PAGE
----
3 Things You Didn’t Know About Clear Creek
April 23rd, 2014
Clear Creek is a creek that is a tributary the South Platte River and runs about 66 miles long! If you think that is a lot, it has a watershed of about 575 square miles. It starts at the continental divide near Loveland pass in the front range of Clear Creek County and heads eastward through the multiple towns of Silver Plume. The Clear Creek then continues through Golden and into the Denver Metropolitan area. It then has a section that is ignored that forms a wooded park with a bicycle and hiking path. This creek eventually ends up joining the South Platte outside of Thornton, Colorado.
Clear Creek used to be called Cannonball Creek because of the rocks at the bed of the creek. This name was given by the French hunters of the Stephen H. Long expedition as far back as 1820. The name changed again in the 1830s to the Vasquez Fork after Louis Vasquez (fur trader) set up his fort at the mouth of the creek. Sometime around 1860, it got its current name from the gold rushers due to the clearness of the water and ability to see the gold at the bottom.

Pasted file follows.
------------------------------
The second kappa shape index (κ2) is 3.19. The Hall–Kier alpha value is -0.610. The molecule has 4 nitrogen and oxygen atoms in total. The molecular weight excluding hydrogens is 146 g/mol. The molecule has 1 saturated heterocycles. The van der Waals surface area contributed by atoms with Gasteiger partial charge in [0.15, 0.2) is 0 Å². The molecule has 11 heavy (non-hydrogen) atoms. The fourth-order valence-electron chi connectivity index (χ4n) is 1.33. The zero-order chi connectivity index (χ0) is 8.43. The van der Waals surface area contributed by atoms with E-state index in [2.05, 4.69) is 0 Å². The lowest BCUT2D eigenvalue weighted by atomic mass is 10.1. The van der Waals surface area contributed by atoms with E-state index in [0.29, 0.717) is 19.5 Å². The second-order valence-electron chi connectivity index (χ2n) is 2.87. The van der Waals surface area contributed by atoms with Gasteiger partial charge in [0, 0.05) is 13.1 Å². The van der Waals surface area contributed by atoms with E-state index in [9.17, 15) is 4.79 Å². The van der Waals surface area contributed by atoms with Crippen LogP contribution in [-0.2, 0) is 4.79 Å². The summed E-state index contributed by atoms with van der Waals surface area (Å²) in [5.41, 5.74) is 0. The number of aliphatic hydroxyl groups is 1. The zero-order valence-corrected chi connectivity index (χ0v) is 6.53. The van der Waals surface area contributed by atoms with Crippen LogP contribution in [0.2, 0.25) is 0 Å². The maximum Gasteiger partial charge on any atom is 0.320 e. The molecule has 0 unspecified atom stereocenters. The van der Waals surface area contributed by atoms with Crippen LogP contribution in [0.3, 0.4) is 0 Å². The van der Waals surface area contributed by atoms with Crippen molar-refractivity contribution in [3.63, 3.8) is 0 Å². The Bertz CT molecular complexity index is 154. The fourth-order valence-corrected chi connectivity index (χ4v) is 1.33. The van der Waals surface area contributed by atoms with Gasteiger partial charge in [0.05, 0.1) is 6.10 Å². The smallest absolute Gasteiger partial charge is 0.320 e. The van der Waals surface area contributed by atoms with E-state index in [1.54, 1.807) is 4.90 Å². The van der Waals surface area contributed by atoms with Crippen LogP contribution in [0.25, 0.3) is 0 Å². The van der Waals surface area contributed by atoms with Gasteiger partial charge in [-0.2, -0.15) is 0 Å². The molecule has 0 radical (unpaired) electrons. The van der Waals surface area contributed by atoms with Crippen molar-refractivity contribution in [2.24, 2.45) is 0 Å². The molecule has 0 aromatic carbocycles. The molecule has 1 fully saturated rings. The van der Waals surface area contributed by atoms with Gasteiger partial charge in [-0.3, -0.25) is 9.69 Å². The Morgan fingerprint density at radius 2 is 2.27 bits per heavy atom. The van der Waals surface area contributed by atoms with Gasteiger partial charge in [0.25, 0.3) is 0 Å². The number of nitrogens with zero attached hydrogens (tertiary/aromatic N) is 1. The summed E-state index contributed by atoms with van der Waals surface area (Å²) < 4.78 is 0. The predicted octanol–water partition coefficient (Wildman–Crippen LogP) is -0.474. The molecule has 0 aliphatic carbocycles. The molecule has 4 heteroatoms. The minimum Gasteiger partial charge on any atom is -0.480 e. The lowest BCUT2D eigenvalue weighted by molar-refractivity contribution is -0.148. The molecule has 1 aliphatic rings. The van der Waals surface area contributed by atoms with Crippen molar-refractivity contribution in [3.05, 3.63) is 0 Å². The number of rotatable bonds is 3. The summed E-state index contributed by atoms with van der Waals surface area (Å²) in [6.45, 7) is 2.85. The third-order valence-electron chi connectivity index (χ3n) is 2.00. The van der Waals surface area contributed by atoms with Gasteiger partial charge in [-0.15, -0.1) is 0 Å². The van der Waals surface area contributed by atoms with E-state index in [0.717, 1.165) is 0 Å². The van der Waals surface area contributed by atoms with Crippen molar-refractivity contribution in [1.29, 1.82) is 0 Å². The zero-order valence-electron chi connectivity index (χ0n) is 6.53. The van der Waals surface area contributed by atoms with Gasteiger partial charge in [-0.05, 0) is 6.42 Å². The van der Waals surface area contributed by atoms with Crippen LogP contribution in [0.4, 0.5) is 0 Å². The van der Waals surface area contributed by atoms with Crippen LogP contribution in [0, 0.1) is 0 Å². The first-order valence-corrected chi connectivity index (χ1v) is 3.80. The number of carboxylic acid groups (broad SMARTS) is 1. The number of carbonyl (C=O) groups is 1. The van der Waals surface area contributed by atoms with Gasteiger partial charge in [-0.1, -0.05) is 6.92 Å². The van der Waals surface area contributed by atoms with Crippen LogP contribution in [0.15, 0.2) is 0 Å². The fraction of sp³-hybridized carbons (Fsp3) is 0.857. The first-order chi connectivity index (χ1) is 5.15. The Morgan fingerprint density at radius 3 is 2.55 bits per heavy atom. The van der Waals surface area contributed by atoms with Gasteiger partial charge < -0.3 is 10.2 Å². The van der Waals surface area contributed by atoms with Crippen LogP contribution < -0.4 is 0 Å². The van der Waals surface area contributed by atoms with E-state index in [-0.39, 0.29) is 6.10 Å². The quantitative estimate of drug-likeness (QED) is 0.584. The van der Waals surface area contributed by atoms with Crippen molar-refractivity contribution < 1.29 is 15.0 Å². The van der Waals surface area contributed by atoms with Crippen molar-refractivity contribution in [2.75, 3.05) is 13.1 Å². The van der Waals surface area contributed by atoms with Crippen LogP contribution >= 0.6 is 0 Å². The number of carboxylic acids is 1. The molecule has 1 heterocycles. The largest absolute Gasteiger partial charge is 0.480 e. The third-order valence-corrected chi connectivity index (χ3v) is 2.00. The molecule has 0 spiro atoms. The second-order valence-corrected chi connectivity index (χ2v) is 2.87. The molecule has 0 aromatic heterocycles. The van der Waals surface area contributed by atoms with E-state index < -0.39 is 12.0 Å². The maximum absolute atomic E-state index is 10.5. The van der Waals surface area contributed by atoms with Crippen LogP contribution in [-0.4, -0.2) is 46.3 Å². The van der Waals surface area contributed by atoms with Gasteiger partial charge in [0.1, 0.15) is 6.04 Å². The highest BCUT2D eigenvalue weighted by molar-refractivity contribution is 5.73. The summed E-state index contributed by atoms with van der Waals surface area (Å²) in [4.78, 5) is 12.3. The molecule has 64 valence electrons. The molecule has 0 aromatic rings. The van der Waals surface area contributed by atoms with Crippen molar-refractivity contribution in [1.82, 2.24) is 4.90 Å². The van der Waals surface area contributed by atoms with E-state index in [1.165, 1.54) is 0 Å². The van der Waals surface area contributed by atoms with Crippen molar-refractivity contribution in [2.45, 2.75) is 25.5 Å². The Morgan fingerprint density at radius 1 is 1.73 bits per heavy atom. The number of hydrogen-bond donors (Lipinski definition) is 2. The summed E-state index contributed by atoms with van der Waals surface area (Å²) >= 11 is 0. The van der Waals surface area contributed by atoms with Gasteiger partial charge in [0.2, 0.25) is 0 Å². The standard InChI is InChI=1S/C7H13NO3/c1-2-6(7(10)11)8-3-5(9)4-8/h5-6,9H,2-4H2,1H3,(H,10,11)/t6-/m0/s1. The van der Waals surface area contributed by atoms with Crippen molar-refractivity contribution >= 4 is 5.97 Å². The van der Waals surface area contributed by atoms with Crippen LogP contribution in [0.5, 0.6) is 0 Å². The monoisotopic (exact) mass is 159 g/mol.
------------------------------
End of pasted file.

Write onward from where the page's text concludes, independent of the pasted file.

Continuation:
One of the Clear Creeks biggest uses was during the Colorado Gold Rush of 1959. It is located in the location for the most intense mining activity. Clear Creek also served as a map for multiple things; it provided the route of the Colorado Central railroad, and later on, U.S Highway 6 and I-70, as they go up towards the Continental Divide. Due to its large watershed, Clear Creek has had many agricultural uses throughout the years as well as providing a source of water to many outlying areas.